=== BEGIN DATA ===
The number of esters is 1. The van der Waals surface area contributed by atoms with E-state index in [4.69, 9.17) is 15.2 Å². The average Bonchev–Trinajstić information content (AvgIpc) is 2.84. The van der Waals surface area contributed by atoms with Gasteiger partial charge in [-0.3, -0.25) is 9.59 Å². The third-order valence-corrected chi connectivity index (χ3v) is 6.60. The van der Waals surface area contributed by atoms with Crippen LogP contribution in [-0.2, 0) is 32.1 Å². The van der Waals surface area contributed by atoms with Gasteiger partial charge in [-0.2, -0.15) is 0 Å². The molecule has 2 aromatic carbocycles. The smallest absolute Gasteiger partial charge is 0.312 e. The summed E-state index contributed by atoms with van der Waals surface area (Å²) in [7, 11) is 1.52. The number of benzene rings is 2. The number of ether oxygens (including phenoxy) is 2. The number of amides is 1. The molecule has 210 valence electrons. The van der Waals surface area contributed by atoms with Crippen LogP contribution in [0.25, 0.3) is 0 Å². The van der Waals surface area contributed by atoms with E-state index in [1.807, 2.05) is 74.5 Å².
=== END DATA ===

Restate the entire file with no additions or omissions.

The number of esters is 1. The van der Waals surface area contributed by atoms with E-state index in [4.69, 9.17) is 15.2 Å². The average Bonchev–Trinajstić information content (AvgIpc) is 2.84. The van der Waals surface area contributed by atoms with Gasteiger partial charge in [-0.3, -0.25) is 9.59 Å². The third-order valence-corrected chi connectivity index (χ3v) is 6.60. The van der Waals surface area contributed by atoms with Crippen LogP contribution in [-0.2, 0) is 32.1 Å². The van der Waals surface area contributed by atoms with Gasteiger partial charge in [-0.2, -0.15) is 0 Å². The molecule has 2 aromatic carbocycles. The smallest absolute Gasteiger partial charge is 0.312 e. The summed E-state index contributed by atoms with van der Waals surface area (Å²) in [7, 11) is 1.52. The number of benzene rings is 2. The number of ether oxygens (including phenoxy) is 2. The number of amides is 1. The molecule has 210 valence electrons. The van der Waals surface area contributed by atoms with Crippen LogP contribution in [0.25, 0.3) is 0 Å². The van der Waals surface area contributed by atoms with E-state index in [1.807, 2.05) is 74.5 Å².